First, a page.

Siddiqui v University of Oxford  EWHC 3150 (5 December 2016) – read judgment
This case raises the interesting question of whether a disappointed graduate may call upon the courts to redress a grievance concerning the grade he was given for his degree; not just what his ground of claim should be, but whether this is the kind of grievance which should be navigated through the courts at all. There are some matters which are arguably non-justiciable matters of academic judgment.
The facts of the case may be summarised briefly. The claimant is a former history student at Brasenose College, Oxford. The defendants are, or the defendant is, collectively, the Chancellor, Masters and Scholars of the University of Oxford. The defendant is referred to throughout as the University.
The claimant sat his final examinations in June 2000 and obtained an Upper Second Class Bachelor of Arts Honours degree in history. His claim against the University was for damages for negligent teaching leading, he alleges, to him failing to get a higher 2:1 or a first class degree which, he said, he would otherwise have achieved.
The University applied to strike out the claim and/or for summary judgment on the ground that it was hopelessly bad on the merits and also plainly time barred. Continue reading
Smith and Others (Appellants) v The Ministry of Defence (Respondent) and other appeals – read judgment and our previous post for summary of the facts
So, the Supreme Court has refused to allow these claims to be struck out on the principle of combat immunity. It has also asserted that jurisdiction for the purpose of an Article 2 right to life claim can extend to non-Convention countries, and that the state can owe a positive duty to protect life, even in a situation of armed combat.
This ruling deserves close attention not least because it takes common law negligence and Article 2 into an area which is very largely uncharted by previous authority. Lord Mance does not mince his words in his dissent, predicting that yesterday’s ruling will lead, inevitably, to the “judicialisation of war”. Lord Carnwath is similarly minded; in this case, he says, the Court is being asked to authorise an extension of the law of negligence (as indeed of Article 2), into a new field, without guidance from “any authority in the higher courts, in this country or any comparable jurisdiction, in which the state has been held liable for injuries sustained by its own soldiers in the course of active hostilities.” Lord Wilson also dissented on this point. Continue reading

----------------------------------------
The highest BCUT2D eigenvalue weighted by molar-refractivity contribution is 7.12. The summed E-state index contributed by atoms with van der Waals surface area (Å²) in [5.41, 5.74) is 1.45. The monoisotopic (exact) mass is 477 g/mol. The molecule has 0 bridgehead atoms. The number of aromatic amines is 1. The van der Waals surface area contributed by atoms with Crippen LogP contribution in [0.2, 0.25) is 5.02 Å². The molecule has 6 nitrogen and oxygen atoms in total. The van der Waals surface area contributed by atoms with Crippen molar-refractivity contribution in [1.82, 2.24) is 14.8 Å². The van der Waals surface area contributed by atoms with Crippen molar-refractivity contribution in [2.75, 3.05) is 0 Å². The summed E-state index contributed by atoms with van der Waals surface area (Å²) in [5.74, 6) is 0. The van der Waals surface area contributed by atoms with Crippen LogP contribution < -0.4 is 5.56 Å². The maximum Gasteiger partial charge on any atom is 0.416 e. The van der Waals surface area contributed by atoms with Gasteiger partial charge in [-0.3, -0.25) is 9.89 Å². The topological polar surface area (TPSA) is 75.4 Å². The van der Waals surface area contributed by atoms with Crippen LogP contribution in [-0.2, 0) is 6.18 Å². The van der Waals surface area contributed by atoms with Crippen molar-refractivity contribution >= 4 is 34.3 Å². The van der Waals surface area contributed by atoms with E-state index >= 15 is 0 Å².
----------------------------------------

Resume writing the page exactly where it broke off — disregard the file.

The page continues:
Waller v James  NSWSC 497 (6 May 2013) – read judgment
So-called “wrongful birth” cases – where parents claim for the costs of bringing up a child that has been born as a result of the hospital’s alleged negligence – have long been the subject of heated debate.
Since 1999 (MacFarlane v Tayside Health Board) such damages have been refused on grounds of public policy – for the birth of a healthy baby, that is. As far as disabled children are concerned, parents can the additional costs attributable to the disability (Parkinson v St James and Seacroft NHS Trust). Now that so much more can be predicted with a high level of certainty from pre-birth, even pre-conception genetic tests, where do we stand on public policy in wrongful birth cases where the negligence not so much in failure to treat (failed vasectomies etc) but failure to inform? This Australian case gives some indication of the way the courts may approach such questions.
Keeden Waller was conceived by IVF using the Wallers’ own gametes. There was a fifty percent chance that he would inherit from his father a blood disorder called antithrombin deficiency (ATD), a condition that affects the body’s normal blood clotting ability and leads to an increased risk of thrombosis. Keeden suffered a stroke a few days after his birth resulting in severe disabilities, which his parents, Lawrence and Deborah Waller, alleged was the result of ATD. They brought a claim in damages against their doctor for the care of their disabled son and psychological harm to themselves. Continue reading
Desmond v The Chief Constable of Nottinghamshire Police 2011] EWCA Civ 3 (12 January 2011)- Read judgment
The Court of Appeal has ruled that it is not possible to sue the police in negligence for not filling in an Enhanced Criminal Record Certificate (ECRC). The ruling shows that the courts are still reluctant to allow negligence claims against the police, and provides useful guidance as to the duty of care of public authorities towards the general public.
Vincent Desmond was arrested in 2001 for a late-night sexual assault in Nottingham. He denied the crime, and a week later the police decided to take no action against him. When closing the file, a detective constable wrote in his notebook “It is apparent Desmond is not responsible for the crime. The complainant visited and cannot state for certain if Desmond is responsible.”